Yet the longing for knowledge is not ultimately vilified. Ken Watanabe’s Dr. Serizawa is a counterpoint to Joe. Both men have experienced tragedy (the film suggests that Serizawa’s father was killed in the bombing of Hiroshima), and both are seekers after some elusive truth, but while Brody is defined by his strained relationship with his family, Serizawa cuts a curiously monastic figure. He seems to be devoid of attachments, instead devoting his life to the study of Godzilla, who he speaks about with quasi-religious reverence. This is not really a religious film, but it possesses a mood of sufficient solemnity that a brief scene of a chaplain praying can be presented without irony. (In a Marvel movie, religious references must be played off as jokes.) Both Ford and Serizawa see Godzilla at the end of the film, and both scenes play like epiphanies in the religious sense. Ford sees Godzilla face to face in a moment of unexpected quietude before the monster is engulfed in a thick cloud. Serizawa sees Godzilla’s back with tears of awe in his eyes, like Moses on Mount Sinai. (I am reminded more than anything else of Melville’s description, in Moby-Dick, of how a man cannot see a whale’s face.)

These moments would be laughable if not for Edwards’ palpably sincere spirit of reverence for something sublime. His modus operandi is to enter scenes through a human’s limited perspective and then zoom out to an omniscient God’s-eye-view, alternating between a quasi-documentarian immediacy and a composed, painterly distance. There is a rarefied cohesion in the way the film’s aesthetic dovetails with its philosophy. Godzilla is a genuine spectacle because it sees the world as a genuinely spectacular place. It evokes majesty by remembering man’s smallness; it conjures visions of grandeur by looking at them from a place of humility. At its best, it’s a strange, enthralling cross between Spielberg and Terrence Malick.

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This must make the whole thing sound stiflingly self-serious, but it is also great fun to watch. Like Honda’s original, it transitions seamlessly between two modes, marrying lofty aspirations to childlike wonder and even delight. Here is a modern summer movie that earns the right to invoke György Ligeti’s Requiem, an iconic musical cue from 2001: A Space Odyssey – not just because the apocalyptic imagery is grand enough to fit it, but also because 2001 is, after all, about recovering the perspective of an eternal child. Edwards invests his spectacle with uncommon weight and gravitas – the apocalyptic tableaus of Godzilla’s ruined cities evoke dread better than any of its contemporaries in the genre – yet to watch it is also to watch a child playing with his toys on the world’s biggest playground. The plastic soldiers and dinosaurs littered throughout seem intended to winkingly remind us that it’s all make believe; Edwards cheekily cuts away from his first monster brawl to show us the aftermath playing out on a television screen while a child watches from a living room couch. “Look, mommy!” he exclaims. “Dinosaurs!”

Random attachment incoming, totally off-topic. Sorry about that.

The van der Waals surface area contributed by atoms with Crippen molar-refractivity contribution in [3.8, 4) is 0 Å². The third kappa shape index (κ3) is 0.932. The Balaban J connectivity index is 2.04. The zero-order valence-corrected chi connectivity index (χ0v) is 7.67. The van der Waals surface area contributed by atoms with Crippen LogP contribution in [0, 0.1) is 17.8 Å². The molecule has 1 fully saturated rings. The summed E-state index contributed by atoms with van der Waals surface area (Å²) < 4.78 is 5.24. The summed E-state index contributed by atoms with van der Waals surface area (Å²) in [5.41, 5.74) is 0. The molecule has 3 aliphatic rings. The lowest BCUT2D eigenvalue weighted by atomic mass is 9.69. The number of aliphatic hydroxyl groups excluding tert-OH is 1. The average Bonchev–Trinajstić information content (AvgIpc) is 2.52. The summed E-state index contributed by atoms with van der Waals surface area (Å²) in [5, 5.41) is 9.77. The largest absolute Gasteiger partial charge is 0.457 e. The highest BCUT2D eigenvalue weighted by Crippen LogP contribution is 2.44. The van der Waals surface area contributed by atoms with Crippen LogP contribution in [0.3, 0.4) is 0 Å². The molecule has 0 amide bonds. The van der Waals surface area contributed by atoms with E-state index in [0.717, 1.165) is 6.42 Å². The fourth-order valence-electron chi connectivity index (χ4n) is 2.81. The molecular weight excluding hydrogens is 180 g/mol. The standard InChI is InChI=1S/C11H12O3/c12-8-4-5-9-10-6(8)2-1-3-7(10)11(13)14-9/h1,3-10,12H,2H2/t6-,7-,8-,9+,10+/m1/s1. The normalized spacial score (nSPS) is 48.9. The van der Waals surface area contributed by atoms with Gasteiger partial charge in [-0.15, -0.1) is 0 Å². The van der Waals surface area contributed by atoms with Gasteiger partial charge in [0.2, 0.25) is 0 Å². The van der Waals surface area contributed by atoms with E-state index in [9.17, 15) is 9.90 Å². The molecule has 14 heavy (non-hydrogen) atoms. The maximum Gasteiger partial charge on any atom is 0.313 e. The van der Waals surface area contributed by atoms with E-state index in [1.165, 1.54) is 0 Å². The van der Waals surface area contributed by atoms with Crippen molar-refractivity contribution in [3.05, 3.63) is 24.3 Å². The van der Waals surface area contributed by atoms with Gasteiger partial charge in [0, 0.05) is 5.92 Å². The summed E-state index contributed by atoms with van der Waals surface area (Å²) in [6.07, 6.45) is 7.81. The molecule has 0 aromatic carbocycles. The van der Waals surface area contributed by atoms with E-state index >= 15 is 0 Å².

In its closing passages, Godzilla pivots from bombast to beauty, concluding with a series of unexpected grace notes. The film opens with references to The Origin of Species, but this is no bleak vision of Darwinian survival of the fittest. Instead, humans are saved by a higher power despite their frailty. As in Raiders of the Lost Ark, the human hero is ultimately rendered passive, dwarfed by the power of the supernatural. Ford Brody’s name seems to be a twofold Indiana Jones reference (Harrison Ford and Marcus Brody – a surname also shared with Roy Scheider’s Jaws policeman), but “Ford” also recalls the automobile, that quintessential American icon of mankind’s technological mastery – which gives way, here, to the transcendent power of nature. At the end of himself, Ford is saved, suggestively (though no more than suggestively) by a light from above. “Nature has an order,” intones Serizawa. “A power to restore balance.” Godzilla rewards his faith. From beginning to end, it teeters on a razor’s edge between the frivolous and the profound – between prose and poetry, solemnity and playfulness. Here is a strange, delightful paradox: a loud, massive, expensive movie that culminates in a moment of serene, silent stillness.

It is a dazzling balancing act.

Timothy Lawrence

A graduate of the Torrey Honors Institute at BIOLA University, Timothy Lawrence teaches great books through Torrey Academy in Southern California. He writes essays and fiction and counts the Coen Brothers and George Lucas among his personal heroes.